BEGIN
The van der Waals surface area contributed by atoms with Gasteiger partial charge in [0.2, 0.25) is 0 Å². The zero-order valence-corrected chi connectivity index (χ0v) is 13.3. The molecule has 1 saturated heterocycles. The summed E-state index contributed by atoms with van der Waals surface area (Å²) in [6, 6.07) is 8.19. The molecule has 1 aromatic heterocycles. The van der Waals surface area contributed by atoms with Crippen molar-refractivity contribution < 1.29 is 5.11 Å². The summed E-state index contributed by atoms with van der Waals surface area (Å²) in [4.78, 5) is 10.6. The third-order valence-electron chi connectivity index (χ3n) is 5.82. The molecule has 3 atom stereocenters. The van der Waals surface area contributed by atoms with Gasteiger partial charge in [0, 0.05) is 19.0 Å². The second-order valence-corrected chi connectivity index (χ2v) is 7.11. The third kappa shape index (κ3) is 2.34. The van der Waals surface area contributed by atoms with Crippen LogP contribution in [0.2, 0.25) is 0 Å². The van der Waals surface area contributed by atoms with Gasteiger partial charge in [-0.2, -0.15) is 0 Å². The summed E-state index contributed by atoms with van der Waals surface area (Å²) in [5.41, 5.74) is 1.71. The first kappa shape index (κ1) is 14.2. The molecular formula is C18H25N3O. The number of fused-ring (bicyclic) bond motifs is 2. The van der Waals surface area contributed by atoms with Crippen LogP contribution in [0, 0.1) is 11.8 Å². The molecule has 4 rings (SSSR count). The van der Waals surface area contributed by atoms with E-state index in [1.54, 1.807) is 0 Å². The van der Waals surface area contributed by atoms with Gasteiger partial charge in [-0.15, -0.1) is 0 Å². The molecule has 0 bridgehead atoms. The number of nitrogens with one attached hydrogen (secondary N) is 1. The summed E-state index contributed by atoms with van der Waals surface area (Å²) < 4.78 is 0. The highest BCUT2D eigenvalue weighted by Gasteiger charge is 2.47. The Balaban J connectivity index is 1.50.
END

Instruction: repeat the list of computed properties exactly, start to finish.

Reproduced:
The van der Waals surface area contributed by atoms with Gasteiger partial charge in [0.2, 0.25) is 0 Å². The zero-order valence-corrected chi connectivity index (χ0v) is 13.3. The molecule has 1 saturated heterocycles. The summed E-state index contributed by atoms with van der Waals surface area (Å²) in [6, 6.07) is 8.19. The molecule has 1 aromatic heterocycles. The van der Waals surface area contributed by atoms with Crippen molar-refractivity contribution < 1.29 is 5.11 Å². The summed E-state index contributed by atoms with van der Waals surface area (Å²) in [4.78, 5) is 10.6. The third-order valence-electron chi connectivity index (χ3n) is 5.82. The molecule has 3 atom stereocenters. The van der Waals surface area contributed by atoms with Gasteiger partial charge in [0, 0.05) is 19.0 Å². The second-order valence-corrected chi connectivity index (χ2v) is 7.11. The third kappa shape index (κ3) is 2.34. The van der Waals surface area contributed by atoms with Crippen LogP contribution in [0.2, 0.25) is 0 Å². The van der Waals surface area contributed by atoms with Gasteiger partial charge in [-0.2, -0.15) is 0 Å². The summed E-state index contributed by atoms with van der Waals surface area (Å²) in [5.41, 5.74) is 1.71. The first kappa shape index (κ1) is 14.2. The molecular formula is C18H25N3O. The number of fused-ring (bicyclic) bond motifs is 2. The van der Waals surface area contributed by atoms with Crippen LogP contribution in [0, 0.1) is 11.8 Å². The molecule has 4 rings (SSSR count). The van der Waals surface area contributed by atoms with E-state index in [1.54, 1.807) is 0 Å². The van der Waals surface area contributed by atoms with Gasteiger partial charge in [-0.15, -0.1) is 0 Å². The molecule has 0 bridgehead atoms. The number of nitrogens with one attached hydrogen (secondary N) is 1. The summed E-state index contributed by atoms with van der Waals surface area (Å²) < 4.78 is 0. The highest BCUT2D eigenvalue weighted by Gasteiger charge is 2.47. The Balaban J connectivity index is 1.50.